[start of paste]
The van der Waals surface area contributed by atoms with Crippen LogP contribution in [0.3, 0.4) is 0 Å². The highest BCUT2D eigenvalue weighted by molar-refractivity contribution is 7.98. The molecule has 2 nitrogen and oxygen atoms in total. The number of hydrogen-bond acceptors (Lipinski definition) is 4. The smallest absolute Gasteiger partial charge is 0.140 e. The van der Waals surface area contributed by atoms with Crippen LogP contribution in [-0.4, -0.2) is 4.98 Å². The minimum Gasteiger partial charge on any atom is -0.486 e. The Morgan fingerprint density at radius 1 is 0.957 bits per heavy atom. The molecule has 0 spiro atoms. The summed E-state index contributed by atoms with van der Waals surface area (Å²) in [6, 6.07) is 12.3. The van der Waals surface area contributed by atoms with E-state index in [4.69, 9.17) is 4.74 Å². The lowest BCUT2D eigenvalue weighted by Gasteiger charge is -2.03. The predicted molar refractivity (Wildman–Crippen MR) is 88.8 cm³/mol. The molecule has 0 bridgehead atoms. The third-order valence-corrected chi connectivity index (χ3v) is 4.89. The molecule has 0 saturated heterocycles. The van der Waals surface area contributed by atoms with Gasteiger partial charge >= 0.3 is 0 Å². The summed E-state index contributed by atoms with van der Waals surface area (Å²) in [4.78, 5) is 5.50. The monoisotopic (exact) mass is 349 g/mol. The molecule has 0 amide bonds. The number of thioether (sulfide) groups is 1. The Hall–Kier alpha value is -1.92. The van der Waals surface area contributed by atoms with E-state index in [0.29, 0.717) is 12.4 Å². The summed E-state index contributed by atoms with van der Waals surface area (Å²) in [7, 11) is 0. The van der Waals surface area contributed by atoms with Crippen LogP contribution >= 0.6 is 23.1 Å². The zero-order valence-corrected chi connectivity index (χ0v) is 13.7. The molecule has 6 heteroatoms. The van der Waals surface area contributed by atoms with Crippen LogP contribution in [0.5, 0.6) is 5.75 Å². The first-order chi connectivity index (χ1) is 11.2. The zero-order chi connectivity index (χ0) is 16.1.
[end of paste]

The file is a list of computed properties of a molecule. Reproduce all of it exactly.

The van der Waals surface area contributed by atoms with Crippen LogP contribution in [0.3, 0.4) is 0 Å². The highest BCUT2D eigenvalue weighted by molar-refractivity contribution is 7.98. The molecule has 2 nitrogen and oxygen atoms in total. The number of hydrogen-bond acceptors (Lipinski definition) is 4. The smallest absolute Gasteiger partial charge is 0.140 e. The van der Waals surface area contributed by atoms with Crippen LogP contribution in [-0.4, -0.2) is 4.98 Å². The minimum Gasteiger partial charge on any atom is -0.486 e. The Morgan fingerprint density at radius 1 is 0.957 bits per heavy atom. The molecule has 0 spiro atoms. The summed E-state index contributed by atoms with van der Waals surface area (Å²) in [6, 6.07) is 12.3. The van der Waals surface area contributed by atoms with E-state index in [4.69, 9.17) is 4.74 Å². The lowest BCUT2D eigenvalue weighted by Gasteiger charge is -2.03. The predicted molar refractivity (Wildman–Crippen MR) is 88.8 cm³/mol. The molecule has 0 bridgehead atoms. The third-order valence-corrected chi connectivity index (χ3v) is 4.89. The molecule has 0 saturated heterocycles. The van der Waals surface area contributed by atoms with Gasteiger partial charge >= 0.3 is 0 Å². The summed E-state index contributed by atoms with van der Waals surface area (Å²) in [4.78, 5) is 5.50. The monoisotopic (exact) mass is 349 g/mol. The molecule has 0 amide bonds. The number of thioether (sulfide) groups is 1. The Hall–Kier alpha value is -1.92. The van der Waals surface area contributed by atoms with E-state index in [0.29, 0.717) is 12.4 Å². The summed E-state index contributed by atoms with van der Waals surface area (Å²) in [7, 11) is 0. The van der Waals surface area contributed by atoms with Crippen LogP contribution >= 0.6 is 23.1 Å². The zero-order valence-corrected chi connectivity index (χ0v) is 13.7. The molecule has 6 heteroatoms. The van der Waals surface area contributed by atoms with Crippen LogP contribution in [0.5, 0.6) is 5.75 Å². The first-order chi connectivity index (χ1) is 11.2. The zero-order chi connectivity index (χ0) is 16.1.